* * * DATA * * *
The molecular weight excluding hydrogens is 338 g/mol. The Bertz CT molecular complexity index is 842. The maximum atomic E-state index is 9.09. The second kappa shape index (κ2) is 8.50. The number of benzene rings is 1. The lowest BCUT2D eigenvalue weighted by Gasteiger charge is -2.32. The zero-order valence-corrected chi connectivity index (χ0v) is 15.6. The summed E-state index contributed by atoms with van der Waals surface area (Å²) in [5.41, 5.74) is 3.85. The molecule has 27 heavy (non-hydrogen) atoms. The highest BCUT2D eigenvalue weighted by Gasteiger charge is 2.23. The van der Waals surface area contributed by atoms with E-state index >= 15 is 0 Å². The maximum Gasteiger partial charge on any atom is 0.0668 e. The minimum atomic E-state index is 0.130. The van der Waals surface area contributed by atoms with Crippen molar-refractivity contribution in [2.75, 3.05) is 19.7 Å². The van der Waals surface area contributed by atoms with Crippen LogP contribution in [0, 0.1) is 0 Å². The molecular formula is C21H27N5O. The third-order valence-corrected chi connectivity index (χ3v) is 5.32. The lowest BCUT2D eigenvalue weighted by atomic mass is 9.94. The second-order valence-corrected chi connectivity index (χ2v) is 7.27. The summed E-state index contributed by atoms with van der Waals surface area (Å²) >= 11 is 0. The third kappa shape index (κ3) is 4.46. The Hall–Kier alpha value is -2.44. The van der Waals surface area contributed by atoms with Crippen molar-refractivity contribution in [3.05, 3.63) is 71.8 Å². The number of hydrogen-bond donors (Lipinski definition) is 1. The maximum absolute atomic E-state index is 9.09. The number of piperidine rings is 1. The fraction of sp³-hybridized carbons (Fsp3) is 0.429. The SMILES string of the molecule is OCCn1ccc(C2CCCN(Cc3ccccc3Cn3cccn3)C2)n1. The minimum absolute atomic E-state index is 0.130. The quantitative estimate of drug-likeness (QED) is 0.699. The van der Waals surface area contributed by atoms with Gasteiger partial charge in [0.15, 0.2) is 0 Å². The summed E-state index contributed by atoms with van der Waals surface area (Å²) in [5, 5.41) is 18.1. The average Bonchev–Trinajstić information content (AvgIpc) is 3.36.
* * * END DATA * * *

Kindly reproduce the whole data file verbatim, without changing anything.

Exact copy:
The molecular weight excluding hydrogens is 338 g/mol. The Bertz CT molecular complexity index is 842. The maximum atomic E-state index is 9.09. The second kappa shape index (κ2) is 8.50. The number of benzene rings is 1. The lowest BCUT2D eigenvalue weighted by Gasteiger charge is -2.32. The zero-order valence-corrected chi connectivity index (χ0v) is 15.6. The summed E-state index contributed by atoms with van der Waals surface area (Å²) in [5.41, 5.74) is 3.85. The molecule has 27 heavy (non-hydrogen) atoms. The highest BCUT2D eigenvalue weighted by Gasteiger charge is 2.23. The van der Waals surface area contributed by atoms with E-state index >= 15 is 0 Å². The maximum Gasteiger partial charge on any atom is 0.0668 e. The minimum atomic E-state index is 0.130. The van der Waals surface area contributed by atoms with Crippen molar-refractivity contribution in [2.75, 3.05) is 19.7 Å². The van der Waals surface area contributed by atoms with Crippen LogP contribution in [0, 0.1) is 0 Å². The molecular formula is C21H27N5O. The third-order valence-corrected chi connectivity index (χ3v) is 5.32. The lowest BCUT2D eigenvalue weighted by atomic mass is 9.94. The second-order valence-corrected chi connectivity index (χ2v) is 7.27. The summed E-state index contributed by atoms with van der Waals surface area (Å²) >= 11 is 0. The third kappa shape index (κ3) is 4.46. The Hall–Kier alpha value is -2.44. The van der Waals surface area contributed by atoms with Crippen molar-refractivity contribution in [3.05, 3.63) is 71.8 Å². The number of hydrogen-bond donors (Lipinski definition) is 1. The maximum absolute atomic E-state index is 9.09. The number of piperidine rings is 1. The fraction of sp³-hybridized carbons (Fsp3) is 0.429. The SMILES string of the molecule is OCCn1ccc(C2CCCN(Cc3ccccc3Cn3cccn3)C2)n1. The minimum absolute atomic E-state index is 0.130. The quantitative estimate of drug-likeness (QED) is 0.699. The van der Waals surface area contributed by atoms with Gasteiger partial charge in [0.15, 0.2) is 0 Å². The summed E-state index contributed by atoms with van der Waals surface area (Å²) in [5, 5.41) is 18.1. The average Bonchev–Trinajstić information content (AvgIpc) is 3.36.